Now that we have learned the method with which one can check the quality of one’s own predictions even in the long term and neither have to bet money nor have to consult the assessments of other prophets, it is time to think about how to compare the assessments of two to several players, tipsters, prophets, bookmakers. And in this case, even to determine an optimal, mathematically flawless, correct accounting method.

For this I mention again the problem with the previous example, the one about the quality check of predictions: We can definitely compare in the long run the predictions of two prophets with each other by the given method. We also get a statement. But the statement is still open to interpretation (but in this context, please remember general statements that statisticians are able to make: They provide their statements with a probability of error). So you could still interpret these results in different ways. Who was actually better?

For this I will give you an example of two prophets who, after a number of, let’s say, 1000 games, have achieved the following results: One of them expected a determination, i.e. an average probability of 40.5%. But he only achieved 39.9%. The other, however, had a determination of 38.95% on the same selection of games, but achieved an average probability of 39.2%. If we now consider the criteria that are considered favourable for us: Expecting as high a probability as possible and being as close to it as possible with the probability that occurred, then the question arises with these two results: who predicted better?

The one expected a higher one, but did not quite achieve it. The other expected a slightly lower one, but also underachieved. The deviation is somewhat higher for player 1, but he achieved the other goal of predicting as high as possible better. Should we now consider the absolute deviation? Or should the level of the average expected probability be interpreted in the first player’s favour? And if so, by how much?
In any case, it is not entirely simple. Apart from the fact that there would of course be luck and bad luck, even if we set clear criteria.

So we are looking for a financially or points-wise correct calculation. The way the betting market works at the moment is this: someone offers odds (traditional bookmaker, Asian betting market, betting exchanges). The player, who can also be the provider (betting exchange), accepts or refrains from an offer or asks for the odds he would like to have. But what if one were to let the assessments “bet” against each other? How would one have to settle them?

First of all, we leave out the provider or organiser of the bets, who theoretically has to earn something for making the betting offer available. In this respect, all bets offered are not exactly calculated at 100%. They leave the provider with a theoretical profit, as explained elsewhere. But let us first try to make the “game” absolutely fair and, in the simplest case, let two prophets compete against each other.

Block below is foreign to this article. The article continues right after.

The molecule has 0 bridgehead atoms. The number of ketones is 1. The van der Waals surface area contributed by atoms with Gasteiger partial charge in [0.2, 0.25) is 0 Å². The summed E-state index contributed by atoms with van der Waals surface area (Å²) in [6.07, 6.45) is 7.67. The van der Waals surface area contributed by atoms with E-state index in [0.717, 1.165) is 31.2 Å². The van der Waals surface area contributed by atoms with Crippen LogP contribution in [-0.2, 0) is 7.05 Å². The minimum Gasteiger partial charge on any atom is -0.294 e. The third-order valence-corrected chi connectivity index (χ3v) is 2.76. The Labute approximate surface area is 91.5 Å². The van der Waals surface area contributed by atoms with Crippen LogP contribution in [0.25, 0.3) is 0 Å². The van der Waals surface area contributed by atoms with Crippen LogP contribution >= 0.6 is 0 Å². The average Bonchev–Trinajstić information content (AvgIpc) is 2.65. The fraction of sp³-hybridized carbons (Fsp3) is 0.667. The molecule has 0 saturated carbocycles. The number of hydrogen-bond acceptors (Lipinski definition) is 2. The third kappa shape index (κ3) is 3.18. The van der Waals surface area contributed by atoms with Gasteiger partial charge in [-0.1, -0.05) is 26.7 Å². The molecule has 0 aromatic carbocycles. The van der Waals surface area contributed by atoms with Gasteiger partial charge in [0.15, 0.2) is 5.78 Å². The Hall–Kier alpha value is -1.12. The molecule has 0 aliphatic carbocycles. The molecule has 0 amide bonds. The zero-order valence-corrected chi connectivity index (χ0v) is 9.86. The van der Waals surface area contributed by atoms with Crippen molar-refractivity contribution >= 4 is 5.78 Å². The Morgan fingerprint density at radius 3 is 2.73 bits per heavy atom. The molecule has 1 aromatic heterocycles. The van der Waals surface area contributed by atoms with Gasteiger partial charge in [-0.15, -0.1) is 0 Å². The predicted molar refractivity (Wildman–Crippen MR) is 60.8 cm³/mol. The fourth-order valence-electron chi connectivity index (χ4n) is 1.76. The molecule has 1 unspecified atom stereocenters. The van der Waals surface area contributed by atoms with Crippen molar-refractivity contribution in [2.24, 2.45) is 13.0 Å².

I will write down two different assessments and we will then consider how they would have to be settled with each other for each possible outcome of the game so that everyone comes into their own. Here are the assessments for now. I come back to the Bundesliga season opener 2008/2009 Bayern Munich – Hamburger SV. I have already noted down my assessments, here once again and then with an alternative assessment:

First of all, these are simply two different forecasts. Taking into account the vanity of the prophets, let us assume that everyone is convinced of the truth of his odds, his assessment, and would bet on it. Now one wonders how a bet should come about? Each offers the other his pay rate (columns BMQuoten) and asks the other if he is willing to bet on it. The second prophet would even have a good reason to play Bayern to win, given his assessment. This is because the pay odds are above the fair odds. Still, that would not be universal.

But isn’t there a correct settlement system in which it is enough for each of the two to note only the probabilities (and thus in the inverse the fair odds) and thus all bets are already placed? A bet directly on the assessment?

There is the system. Sure there is. You just have to set it up well so that there is no workaround for one of them to write down an incorrect estimate and still obviously profit. I first present the correct system and then demonstrate why a simpler system fails.